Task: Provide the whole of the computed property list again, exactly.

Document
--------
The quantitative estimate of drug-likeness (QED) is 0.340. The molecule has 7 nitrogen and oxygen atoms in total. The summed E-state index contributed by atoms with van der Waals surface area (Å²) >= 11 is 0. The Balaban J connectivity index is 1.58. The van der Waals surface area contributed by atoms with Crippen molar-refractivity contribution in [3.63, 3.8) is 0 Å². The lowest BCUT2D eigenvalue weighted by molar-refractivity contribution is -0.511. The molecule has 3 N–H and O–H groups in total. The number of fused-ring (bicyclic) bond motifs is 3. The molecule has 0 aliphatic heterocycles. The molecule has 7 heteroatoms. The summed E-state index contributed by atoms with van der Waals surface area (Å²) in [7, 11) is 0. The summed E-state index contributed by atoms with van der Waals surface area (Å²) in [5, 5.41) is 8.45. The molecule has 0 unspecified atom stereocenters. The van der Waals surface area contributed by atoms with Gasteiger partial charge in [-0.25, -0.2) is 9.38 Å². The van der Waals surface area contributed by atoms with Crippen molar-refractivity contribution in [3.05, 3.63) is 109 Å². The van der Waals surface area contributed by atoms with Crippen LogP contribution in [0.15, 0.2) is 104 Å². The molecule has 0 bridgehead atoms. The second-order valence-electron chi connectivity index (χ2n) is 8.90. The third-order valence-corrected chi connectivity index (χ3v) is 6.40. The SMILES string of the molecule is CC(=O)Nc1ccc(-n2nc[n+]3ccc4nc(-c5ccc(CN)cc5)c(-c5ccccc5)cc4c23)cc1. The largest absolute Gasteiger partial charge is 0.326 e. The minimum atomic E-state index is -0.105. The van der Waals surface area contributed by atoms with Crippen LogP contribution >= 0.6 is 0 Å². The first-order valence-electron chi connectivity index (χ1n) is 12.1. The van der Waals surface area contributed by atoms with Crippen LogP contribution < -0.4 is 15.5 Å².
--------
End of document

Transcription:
The quantitative estimate of drug-likeness (QED) is 0.340. The molecule has 7 nitrogen and oxygen atoms in total. The summed E-state index contributed by atoms with van der Waals surface area (Å²) >= 11 is 0. The Balaban J connectivity index is 1.58. The van der Waals surface area contributed by atoms with Crippen molar-refractivity contribution in [3.63, 3.8) is 0 Å². The lowest BCUT2D eigenvalue weighted by molar-refractivity contribution is -0.511. The molecule has 3 N–H and O–H groups in total. The number of fused-ring (bicyclic) bond motifs is 3. The molecule has 0 aliphatic heterocycles. The molecule has 7 heteroatoms. The summed E-state index contributed by atoms with van der Waals surface area (Å²) in [7, 11) is 0. The summed E-state index contributed by atoms with van der Waals surface area (Å²) in [5, 5.41) is 8.45. The molecule has 0 unspecified atom stereocenters. The van der Waals surface area contributed by atoms with Gasteiger partial charge in [-0.25, -0.2) is 9.38 Å². The van der Waals surface area contributed by atoms with Crippen molar-refractivity contribution in [3.05, 3.63) is 109 Å². The van der Waals surface area contributed by atoms with Crippen LogP contribution in [0.15, 0.2) is 104 Å². The molecule has 0 bridgehead atoms. The second-order valence-electron chi connectivity index (χ2n) is 8.90. The third-order valence-corrected chi connectivity index (χ3v) is 6.40. The SMILES string of the molecule is CC(=O)Nc1ccc(-n2nc[n+]3ccc4nc(-c5ccc(CN)cc5)c(-c5ccccc5)cc4c23)cc1. The largest absolute Gasteiger partial charge is 0.326 e. The minimum atomic E-state index is -0.105. The van der Waals surface area contributed by atoms with Crippen LogP contribution >= 0.6 is 0 Å². The first-order valence-electron chi connectivity index (χ1n) is 12.1. The van der Waals surface area contributed by atoms with Crippen LogP contribution < -0.4 is 15.5 Å².